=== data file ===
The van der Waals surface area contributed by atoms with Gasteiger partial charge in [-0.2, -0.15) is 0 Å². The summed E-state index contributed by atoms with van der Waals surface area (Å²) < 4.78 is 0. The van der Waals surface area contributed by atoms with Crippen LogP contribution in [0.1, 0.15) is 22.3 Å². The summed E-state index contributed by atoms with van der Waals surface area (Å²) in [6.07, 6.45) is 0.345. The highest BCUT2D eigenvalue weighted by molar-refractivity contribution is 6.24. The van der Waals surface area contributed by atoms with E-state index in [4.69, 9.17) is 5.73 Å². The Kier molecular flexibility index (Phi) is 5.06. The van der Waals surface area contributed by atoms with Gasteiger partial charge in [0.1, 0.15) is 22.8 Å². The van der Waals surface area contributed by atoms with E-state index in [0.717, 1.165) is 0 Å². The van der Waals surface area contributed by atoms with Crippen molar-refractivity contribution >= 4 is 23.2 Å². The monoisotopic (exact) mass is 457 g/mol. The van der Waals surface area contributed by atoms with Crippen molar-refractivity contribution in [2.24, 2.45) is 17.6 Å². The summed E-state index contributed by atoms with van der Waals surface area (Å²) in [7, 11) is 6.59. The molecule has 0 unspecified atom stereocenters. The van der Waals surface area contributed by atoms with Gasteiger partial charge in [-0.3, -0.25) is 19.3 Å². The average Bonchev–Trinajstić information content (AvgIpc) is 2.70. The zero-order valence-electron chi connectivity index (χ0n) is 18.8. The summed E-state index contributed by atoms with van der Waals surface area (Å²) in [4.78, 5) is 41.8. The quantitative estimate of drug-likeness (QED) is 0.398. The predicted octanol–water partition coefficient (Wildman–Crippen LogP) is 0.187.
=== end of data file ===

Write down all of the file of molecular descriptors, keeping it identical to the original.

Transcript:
The van der Waals surface area contributed by atoms with Gasteiger partial charge in [-0.2, -0.15) is 0 Å². The summed E-state index contributed by atoms with van der Waals surface area (Å²) < 4.78 is 0. The van der Waals surface area contributed by atoms with Crippen LogP contribution in [0.1, 0.15) is 22.3 Å². The summed E-state index contributed by atoms with van der Waals surface area (Å²) in [6.07, 6.45) is 0.345. The highest BCUT2D eigenvalue weighted by molar-refractivity contribution is 6.24. The van der Waals surface area contributed by atoms with E-state index in [4.69, 9.17) is 5.73 Å². The Kier molecular flexibility index (Phi) is 5.06. The van der Waals surface area contributed by atoms with Gasteiger partial charge in [0.1, 0.15) is 22.8 Å². The van der Waals surface area contributed by atoms with E-state index in [0.717, 1.165) is 0 Å². The van der Waals surface area contributed by atoms with Crippen molar-refractivity contribution >= 4 is 23.2 Å². The monoisotopic (exact) mass is 457 g/mol. The van der Waals surface area contributed by atoms with Crippen molar-refractivity contribution in [2.24, 2.45) is 17.6 Å². The summed E-state index contributed by atoms with van der Waals surface area (Å²) in [7, 11) is 6.59. The molecule has 0 unspecified atom stereocenters. The van der Waals surface area contributed by atoms with Gasteiger partial charge in [-0.3, -0.25) is 19.3 Å². The average Bonchev–Trinajstić information content (AvgIpc) is 2.70. The zero-order valence-electron chi connectivity index (χ0n) is 18.8. The summed E-state index contributed by atoms with van der Waals surface area (Å²) in [4.78, 5) is 41.8. The quantitative estimate of drug-likeness (QED) is 0.398. The predicted octanol–water partition coefficient (Wildman–Crippen LogP) is 0.187.